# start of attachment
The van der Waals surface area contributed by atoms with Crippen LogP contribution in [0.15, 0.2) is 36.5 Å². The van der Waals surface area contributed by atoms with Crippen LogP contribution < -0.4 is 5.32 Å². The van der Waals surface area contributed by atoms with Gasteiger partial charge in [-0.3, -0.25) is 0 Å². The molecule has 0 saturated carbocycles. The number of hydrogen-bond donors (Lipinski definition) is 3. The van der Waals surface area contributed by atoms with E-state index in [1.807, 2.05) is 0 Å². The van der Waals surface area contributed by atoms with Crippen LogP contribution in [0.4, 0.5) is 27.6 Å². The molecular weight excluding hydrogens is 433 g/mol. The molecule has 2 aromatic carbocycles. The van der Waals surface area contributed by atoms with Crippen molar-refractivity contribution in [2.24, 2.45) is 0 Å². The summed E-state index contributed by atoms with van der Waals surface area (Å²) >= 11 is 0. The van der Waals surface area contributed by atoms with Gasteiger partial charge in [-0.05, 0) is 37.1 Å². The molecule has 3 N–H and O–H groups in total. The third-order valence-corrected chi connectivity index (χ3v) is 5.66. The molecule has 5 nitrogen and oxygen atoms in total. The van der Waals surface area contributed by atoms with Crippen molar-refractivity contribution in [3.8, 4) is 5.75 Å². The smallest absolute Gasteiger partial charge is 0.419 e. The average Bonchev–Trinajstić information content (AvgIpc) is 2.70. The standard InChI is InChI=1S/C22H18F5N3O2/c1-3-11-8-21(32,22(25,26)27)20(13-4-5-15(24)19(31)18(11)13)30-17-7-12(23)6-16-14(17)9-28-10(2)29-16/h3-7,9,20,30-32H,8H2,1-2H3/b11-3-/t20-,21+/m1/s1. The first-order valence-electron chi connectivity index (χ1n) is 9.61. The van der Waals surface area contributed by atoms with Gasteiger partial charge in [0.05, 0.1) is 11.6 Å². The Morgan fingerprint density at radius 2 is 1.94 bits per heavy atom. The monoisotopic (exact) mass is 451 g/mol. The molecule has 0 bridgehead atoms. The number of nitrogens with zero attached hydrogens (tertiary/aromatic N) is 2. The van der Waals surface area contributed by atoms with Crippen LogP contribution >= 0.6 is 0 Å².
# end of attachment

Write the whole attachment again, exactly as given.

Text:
The van der Waals surface area contributed by atoms with Crippen LogP contribution in [0.15, 0.2) is 36.5 Å². The van der Waals surface area contributed by atoms with Crippen LogP contribution < -0.4 is 5.32 Å². The van der Waals surface area contributed by atoms with Gasteiger partial charge in [-0.3, -0.25) is 0 Å². The molecule has 0 saturated carbocycles. The number of hydrogen-bond donors (Lipinski definition) is 3. The van der Waals surface area contributed by atoms with E-state index in [1.807, 2.05) is 0 Å². The van der Waals surface area contributed by atoms with Crippen LogP contribution in [0.4, 0.5) is 27.6 Å². The molecular weight excluding hydrogens is 433 g/mol. The molecule has 2 aromatic carbocycles. The van der Waals surface area contributed by atoms with Crippen molar-refractivity contribution in [2.24, 2.45) is 0 Å². The summed E-state index contributed by atoms with van der Waals surface area (Å²) >= 11 is 0. The van der Waals surface area contributed by atoms with Gasteiger partial charge in [-0.05, 0) is 37.1 Å². The molecule has 3 N–H and O–H groups in total. The third-order valence-corrected chi connectivity index (χ3v) is 5.66. The molecule has 5 nitrogen and oxygen atoms in total. The van der Waals surface area contributed by atoms with Crippen molar-refractivity contribution in [3.8, 4) is 5.75 Å². The smallest absolute Gasteiger partial charge is 0.419 e. The average Bonchev–Trinajstić information content (AvgIpc) is 2.70. The standard InChI is InChI=1S/C22H18F5N3O2/c1-3-11-8-21(32,22(25,26)27)20(13-4-5-15(24)19(31)18(11)13)30-17-7-12(23)6-16-14(17)9-28-10(2)29-16/h3-7,9,20,30-32H,8H2,1-2H3/b11-3-/t20-,21+/m1/s1. The first-order valence-electron chi connectivity index (χ1n) is 9.61. The van der Waals surface area contributed by atoms with Gasteiger partial charge in [0.05, 0.1) is 11.6 Å². The Morgan fingerprint density at radius 2 is 1.94 bits per heavy atom. The monoisotopic (exact) mass is 451 g/mol. The molecule has 0 bridgehead atoms. The number of nitrogens with zero attached hydrogens (tertiary/aromatic N) is 2. The van der Waals surface area contributed by atoms with Crippen LogP contribution >= 0.6 is 0 Å².